It warmed up enough yesterday to melt more of the snow. It’s looking despondent. Gone are the days (I believe) when the snow would come down thick and fast, lay down a sumptuous carpet and stay for a week or two. Long ago, when I was in the 8th grade (I know. I’ve told this one before.), my mother and I were snowed in for two weeks. School was closed but that didn’t mean I wasn’t learning. Mother taught me to sew during that time. I haven’t sewn a lick in years.
Being Friday, there were certain things I wanted to accomplish. I got everything done I set out to do except for the vacuuming. I made some banana bread and this loaf isn’t quite sweet enough. It’s hard to find the balance between that and too sweet.
Around 5, I had to take a picture of what, by now, has to be a familiar view. If I took a picture straight on from the deck, it would be the back wall of The Ruins. Maybe I should take one sometime so you can see my world as I see it.
It had been sunny much of the day but the sky was getting more and more cloudy. After sundown, I could hear raindrops on the vent in the bathroom.
Not long after 9:30, I was in bed. I amazed myself getting there that early. Around 4 a.m. (I guess—I didn’t look at the clock), I woke with terrible leg cramps. It doesn’t usually take a whole lot to calm them down. I’ll rub them, stretch the muscles and maybe get up and walk around. Nothing helped. It kept on and on until I couldn’t take any more. I got up and took a pain pill and noticed the clock on the microwave had 88:88. The power had been off.
I turned the Dr. Heaters back on and went to bed. I did look at the clock then and it was 4:49.
When I woke this morning, my legs were sore. I was so groggy from the pain pill I couldn’t wake up. There was no way I could drive down the mountain and play for church so I called the pianist. During our conversation, she speculated that I might not be getting enough magnesium. I knew potassium can’t be the problem and I take magnesium—when I can remember to. My little organizer hadn’t been filled for a long time and there was one day that had anything. It was Tuesday. I need to do something to help me incorporate that into my routine.
During the night, the rain had turned to snow. It was only a dusting, though.
After eating breakfast, I felt a bit more awake. I took a bath and soaked long enough to be shriveled like a prune. Along about 2 p.m., I was dressed and out the door to visit Genese.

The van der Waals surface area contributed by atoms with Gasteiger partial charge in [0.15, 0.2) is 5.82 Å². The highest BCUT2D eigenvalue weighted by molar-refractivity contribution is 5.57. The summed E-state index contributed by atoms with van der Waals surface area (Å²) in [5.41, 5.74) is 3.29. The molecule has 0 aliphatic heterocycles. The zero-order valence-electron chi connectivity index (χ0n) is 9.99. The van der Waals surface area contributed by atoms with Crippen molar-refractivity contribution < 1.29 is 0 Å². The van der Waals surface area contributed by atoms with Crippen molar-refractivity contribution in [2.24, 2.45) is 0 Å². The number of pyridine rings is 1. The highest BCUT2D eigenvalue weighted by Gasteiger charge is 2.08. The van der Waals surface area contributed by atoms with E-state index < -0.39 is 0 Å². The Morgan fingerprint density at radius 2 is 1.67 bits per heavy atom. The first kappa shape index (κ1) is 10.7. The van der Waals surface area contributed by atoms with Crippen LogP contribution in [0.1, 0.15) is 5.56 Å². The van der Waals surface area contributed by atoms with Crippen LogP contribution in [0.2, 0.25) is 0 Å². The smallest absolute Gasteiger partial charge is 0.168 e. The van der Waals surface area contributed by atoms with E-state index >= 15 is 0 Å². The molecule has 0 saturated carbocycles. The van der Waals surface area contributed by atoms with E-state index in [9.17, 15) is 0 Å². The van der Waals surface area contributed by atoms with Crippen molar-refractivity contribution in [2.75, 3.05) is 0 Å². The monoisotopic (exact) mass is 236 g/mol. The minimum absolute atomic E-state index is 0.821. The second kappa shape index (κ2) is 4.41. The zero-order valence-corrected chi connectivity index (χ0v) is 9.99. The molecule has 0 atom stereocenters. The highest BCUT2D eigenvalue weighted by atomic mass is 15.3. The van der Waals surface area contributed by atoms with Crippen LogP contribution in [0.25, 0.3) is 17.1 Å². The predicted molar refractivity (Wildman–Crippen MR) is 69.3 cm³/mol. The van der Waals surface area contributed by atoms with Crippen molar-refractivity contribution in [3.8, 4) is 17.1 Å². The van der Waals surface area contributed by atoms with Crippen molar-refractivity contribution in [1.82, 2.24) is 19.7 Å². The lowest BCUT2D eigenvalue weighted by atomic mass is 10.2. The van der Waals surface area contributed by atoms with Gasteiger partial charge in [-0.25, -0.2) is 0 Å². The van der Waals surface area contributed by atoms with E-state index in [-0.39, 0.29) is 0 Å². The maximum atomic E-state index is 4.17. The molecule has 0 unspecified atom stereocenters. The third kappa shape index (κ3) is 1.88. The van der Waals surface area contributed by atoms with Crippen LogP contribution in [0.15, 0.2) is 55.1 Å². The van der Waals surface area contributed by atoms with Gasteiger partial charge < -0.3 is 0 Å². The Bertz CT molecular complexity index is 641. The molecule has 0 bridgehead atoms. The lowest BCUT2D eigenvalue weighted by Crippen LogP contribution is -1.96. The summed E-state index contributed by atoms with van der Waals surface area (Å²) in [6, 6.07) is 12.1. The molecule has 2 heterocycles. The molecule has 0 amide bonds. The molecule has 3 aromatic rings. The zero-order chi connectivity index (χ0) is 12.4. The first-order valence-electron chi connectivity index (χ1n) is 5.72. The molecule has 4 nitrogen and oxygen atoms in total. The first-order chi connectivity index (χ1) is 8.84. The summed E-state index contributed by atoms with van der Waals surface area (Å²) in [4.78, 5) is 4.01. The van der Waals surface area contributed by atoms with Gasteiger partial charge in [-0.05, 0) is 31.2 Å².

She had visitors when I got there—her daughter and two of her granddaughters. Her daughter was telling about one of the granddaughters opening her bedroom window and screen to try to catch snowflakes. She had leaned out far enough that she ended up tumbling to the ground not far below. Going around to the front door in her sock feet, she startled her mother by rattling the doorknob. It was quite hilarious in the telling and there’s no way I can translate it to the written word. You’d have to be there.
I’d taken Genese some of the mousse and a slice of banana bread. I knew her daughter probably saw the recipe since she was excited she’d “made the blog” on this post. (She said, “Genese’s daughter! That’s me!!”) I asked Genese if it would be okay if her daughter sampled the mousse. Sure. She took a small spoonful. By and by she took another. Genese told her if she did it again, she was going to get smacked.
By that time, Genese’s sister came in and took the mousse and said, “What are you going to do now?” and the daughter got a third sample. The granddaughters were curious about what was going on so the sister gave each of them a tiny bit. I do wish I’d had my camera! The looks on their faces were priceless! When I was that young, I would have reacted the same way. I do believe dark chocolate is an acquired taste.
The daughter was on Cloud Nine. She had traded her car (it evidently uses a lot of gas) for something more economical. She and the girls left to go see more relatives.
Genese still had quite a bit of mousse left and hadn’t tasted it yet so I asked her to sample it while I was there. She did and pronounced it good. She posted a comment on the recipe that went into more rhapsodic rhetoric. (See, I can use big words, too.)
After we’d visited a bit, two of the nursing staff came in to take care of Genese’s needs. I figured that was my cue to leave. One of the nurses asked if my remote was to alert somebody if I’d fallen. Well, no. I explained it controlled my hearing aids. Well, where were they? I turned my head this way and that so she could see them. She was telling about a man who has what I figure is a cochlear implant. We talked about that and I said my good-byes.
I was pretty tired when I got home. I was relaxing in Mother’s chair when the phone rang. It was the piano technician’s wife saying they missed me at church. They wanted to come by if it would be okay. I really wasn’t up to it so I said not today. She wanted to tell me about Tremadone, a treatment for tremors. (Her phone was cutting out every now and then and it sounded like she said it was for termites. I told her I don’t have termites.) She agreed to send me the link. I asked if it had helped her husband, then found that he’d taken the first dose just this morning. I’ll wait and see if it works. I don’t want to spend $40 a month on something that I hope will do it.
Twinkle and I have been relaxing. She’s done a lot of eating today, too. It may be my imagination but I think her hip bones aren’t quite as prominent as they were.
For supper, I had a giant baked potato. I took my magnesium today. If I have more leg cramps tonight, I’ll head ’em off at the pass again with a pain pill. I don’t like taking them but I hate to hurt worse.